Printer Friendly

Making NY user-friendly to business.

New York's state budget will include total business tax cuts in the range of $50 million in the current year and $168 million when fully implemented next year. The budget extends for 18 months the exemption from the 10 percent real property gains tax for new construction until mid-1997.

These are the first positive signs in years that New York State government policymakers are learning that real estate development - in itself - is a very high risk industry and must be made attractive to encourage its expansion. Real estate needs far less rules and regulations that restrict, strangle and thwart its development.

The larger picture requires that New York become "user friendly" to business across the board. The incontrovertible evidence is that user-friendly cities are growing cities.

With the increasing flexibility of telecommunications, mobile offices and the like, people are gravitating to more hospitable environs. In some cases, they are being pushed there by existing negative conditions in older established cities.

New York City, unfortunately, still abounds in user-hostile conditions. Consider this one example: A plague of street vendors, incubated by the weak dollar and the influx of tourists, clogs our shopping avenues and eats away at the profit potential of legitimate, rent- and tax-paying retailers. For legitimate business, this is not a level playing field.

On the positive side, there are indications that some of the problems are being addressed by government. For example, it has just been learned that the state Urban Development Corporation will study and analyze the economic impact of extending the commuter rail lines into lower Manhattan.

The study was requested by the Alliance for Downtown New York, the new Wall Street area Business Improvement District. UDC insists that the study is not at the level of a cost analysis; there must be positive economic justification even for such an analysis. ABO believes that this is a step in the right direction and applauds this action.

The city's new Planning Commission Chairman, Joseph Rose, recently delivered more evidence of enlightened government leadership at a recent ABO luncheon meeting of our general membership. He said, "We must dramatically re-orient the way government treats the goose that lays the golden eggs."

He added, optimistically, "The business community has persisted despite some remarkably destructive policies toward economic development." Indeed, Chairman Rose envisions a new "golden age" for New York City just a decade down the road, after balanced government budgets and government "transformations" have been achieved.

For the present, no one can deny that government appears to be re-inventing itself. In New York City, real estate professionals - whether in ownership, development or management - must remain up-to-date on issues relating to the current alleged panacea of privatization and centralization of government services.

Only one New York City real estate organization, Associated Builders and Owners of Greater New York, Inc., offers a full-time presence in the three seats of power: Washington, Albany and City Hall.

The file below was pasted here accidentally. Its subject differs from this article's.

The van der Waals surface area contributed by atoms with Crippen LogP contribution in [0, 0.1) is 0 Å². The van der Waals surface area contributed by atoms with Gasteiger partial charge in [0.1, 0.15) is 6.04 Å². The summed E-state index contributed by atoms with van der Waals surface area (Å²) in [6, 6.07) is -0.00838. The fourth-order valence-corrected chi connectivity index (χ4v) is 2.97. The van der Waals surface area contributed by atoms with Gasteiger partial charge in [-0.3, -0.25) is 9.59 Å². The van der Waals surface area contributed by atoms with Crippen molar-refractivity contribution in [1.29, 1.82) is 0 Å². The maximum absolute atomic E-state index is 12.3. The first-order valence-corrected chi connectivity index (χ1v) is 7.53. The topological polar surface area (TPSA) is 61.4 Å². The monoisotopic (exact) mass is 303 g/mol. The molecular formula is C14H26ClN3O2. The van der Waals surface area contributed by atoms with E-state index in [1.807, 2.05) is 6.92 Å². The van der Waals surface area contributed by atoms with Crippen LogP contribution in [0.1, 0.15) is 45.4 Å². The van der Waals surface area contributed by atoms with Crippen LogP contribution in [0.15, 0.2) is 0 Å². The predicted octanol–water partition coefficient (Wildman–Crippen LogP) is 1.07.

New York City's real estate market is unique, and therefore it requires specialized, full-time representation - the type of representation that ABO provides to all of its members.

On the national level, the highly touted "re-invention" of the Department of Housing and Urban Development may have dire consequences for New York City's residential building owners and tenants alike. If Section 8 subsidies are to be discontinued and replaced with relocation vouchers, where will hard-working New York families find new affordable housing?

And what happens to the private investors who got sucked into the government's promise jointly to seek solutions to the daunting problem of affordable housing?

ABO's Legal Committee is composed of the city's leading real estate and tax attorneys. They monitor each and every item of proposed legislation and policy at all three levels of government. On a day-to-day basis, the Committee's expertise assures that every ABO member is fully informed on issues and provided with answers, strategy and forecast impact.

In conclusion, we are going through dramatic government changes, the likes of which we've never seen before. The cost of success is vigilance. We invite you to join us in this battle.
COPYRIGHT 1995 Hagedorn Publication
No portion of this article can be reproduced without the express written permission from the copyright holder.
Copyright 1995, Gale Group. All rights reserved. Gale Group is a Thomson Corporation Company.

Article Details
Printer friendly Cite/link Email Feedback
Title Annotation:Mid-Year Review and Forecast; New York, New York
Author:Belson, Jerome
Publication:Real Estate Weekly
Article Type:Industry Overview
Date:Jun 21, 1995
Previous Article:Tenant concerns: a strategic assessment.
Next Article:Contemporary real estate: dreams vs. realities.

Related Articles
Companies rediscovering suburban benefits: Westchester Cnty. is on the rebound.
Retail resurgence continues to sweep Manhattan.
Downtown's fate held by a different recovery.
Where do we go from here?
The Big Apple appears to gaining momentum.
Prospects are good for two New York submarkets.
Manhattan's health is slow and unsteady.
Manhattan's vacancy rates rise.
Market hurdling road blocks in 2002.
Editorial calendar 2004.

Terms of use | Privacy policy | Copyright © 2021 Farlex, Inc. | Feedback | For webmasters